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Looking to learn something new?
Employment opportunities if I like Python and such (no web or apps path)?
Sidenote: here is this topic stating how cool Ruby is comparing to Pyhton: https://teamtreehouse.com/forum/python-or-ruby but from the Ruby introduction and description I concluded that the Ruby track is more about building fancy websites.
- I am not sure if I should post this in General discussion or to the Python branch; really?
Topic: I pursue a college degree in economics but with that I can sell coffee at Starbucks, and more so in the future; as the world goes. I know with Python is used in the scientific filed and I like statistics. (a little; and macroeconomics). So, what are my options if I don't want to be the n+1th builder of apps and websites which change the world (and even more: kind of sick of them; sorry) but more like tweaking with stuff? Pls. see my other question: https://teamtreehouse.com/forum/vote-up-if-you-would-like-to-see-a-cryptographysecurity-track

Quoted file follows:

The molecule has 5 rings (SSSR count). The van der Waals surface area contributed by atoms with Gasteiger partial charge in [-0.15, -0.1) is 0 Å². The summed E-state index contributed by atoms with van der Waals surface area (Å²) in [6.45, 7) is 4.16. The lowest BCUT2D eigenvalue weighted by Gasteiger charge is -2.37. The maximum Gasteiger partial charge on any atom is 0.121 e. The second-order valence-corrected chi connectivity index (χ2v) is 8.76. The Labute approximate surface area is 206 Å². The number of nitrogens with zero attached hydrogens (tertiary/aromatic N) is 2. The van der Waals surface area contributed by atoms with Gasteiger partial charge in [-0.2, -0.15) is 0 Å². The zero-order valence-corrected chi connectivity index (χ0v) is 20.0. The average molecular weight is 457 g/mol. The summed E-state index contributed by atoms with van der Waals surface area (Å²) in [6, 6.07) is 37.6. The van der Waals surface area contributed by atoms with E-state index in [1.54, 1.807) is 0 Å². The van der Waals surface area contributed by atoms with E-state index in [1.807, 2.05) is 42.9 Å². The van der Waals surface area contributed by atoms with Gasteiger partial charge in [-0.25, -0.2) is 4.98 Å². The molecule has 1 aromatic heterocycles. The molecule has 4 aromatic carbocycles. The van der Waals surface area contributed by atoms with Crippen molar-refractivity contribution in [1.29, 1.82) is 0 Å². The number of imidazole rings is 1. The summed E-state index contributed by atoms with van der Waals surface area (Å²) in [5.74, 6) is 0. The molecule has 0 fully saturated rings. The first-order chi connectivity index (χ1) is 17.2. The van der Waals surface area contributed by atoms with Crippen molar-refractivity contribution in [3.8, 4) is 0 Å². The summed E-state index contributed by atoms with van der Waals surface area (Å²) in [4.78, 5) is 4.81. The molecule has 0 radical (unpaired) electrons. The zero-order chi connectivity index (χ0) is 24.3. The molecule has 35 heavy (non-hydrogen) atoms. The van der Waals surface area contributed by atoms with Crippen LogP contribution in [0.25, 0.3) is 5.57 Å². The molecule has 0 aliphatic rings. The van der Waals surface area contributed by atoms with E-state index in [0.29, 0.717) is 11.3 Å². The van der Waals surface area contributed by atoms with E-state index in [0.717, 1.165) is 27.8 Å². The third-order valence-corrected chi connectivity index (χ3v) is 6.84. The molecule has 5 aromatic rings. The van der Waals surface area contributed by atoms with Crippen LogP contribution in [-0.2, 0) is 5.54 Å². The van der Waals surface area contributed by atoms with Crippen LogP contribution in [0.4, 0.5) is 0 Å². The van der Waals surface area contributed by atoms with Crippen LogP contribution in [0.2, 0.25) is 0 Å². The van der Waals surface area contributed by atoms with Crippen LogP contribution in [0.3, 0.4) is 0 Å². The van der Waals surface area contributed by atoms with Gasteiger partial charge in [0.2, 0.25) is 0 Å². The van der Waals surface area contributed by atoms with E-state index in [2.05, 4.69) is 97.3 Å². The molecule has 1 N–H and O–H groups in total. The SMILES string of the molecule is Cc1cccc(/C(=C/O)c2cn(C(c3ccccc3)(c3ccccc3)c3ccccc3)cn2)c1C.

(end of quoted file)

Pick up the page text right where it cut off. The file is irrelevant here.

Kenneth LoveTreehouse Guest Teacher
Python is a very wide-ranging language. You can build web apps, of course, using Flask or Django or any one of a number of other libraries. You can also build games using PyGame or Pyglet or Ren'Py. You can make desktop apps with tkinter, Kivy (also makes iOS and Android apps), wxPython, or Toga. You can do scientific computing with NumPy, SciPy, AstroPy, Pandas, etc etc etc. And Python is often used on embedded devices, like Raspberry Pis, Arduinos, etc. Basically, you can go into almost any scientific field and use Python.
James Barnett39,199 Points
However, the "learn to code" movement of which Treehouse is a part is largely focused on building web/mobile apps.
David Bouchare9,224 Points
As a non-web Python track, I think Data Analysis or something related to Systems Engineering (automating tasks for instance) could be very relevant. But I agree that building Python web apps is really interesting too.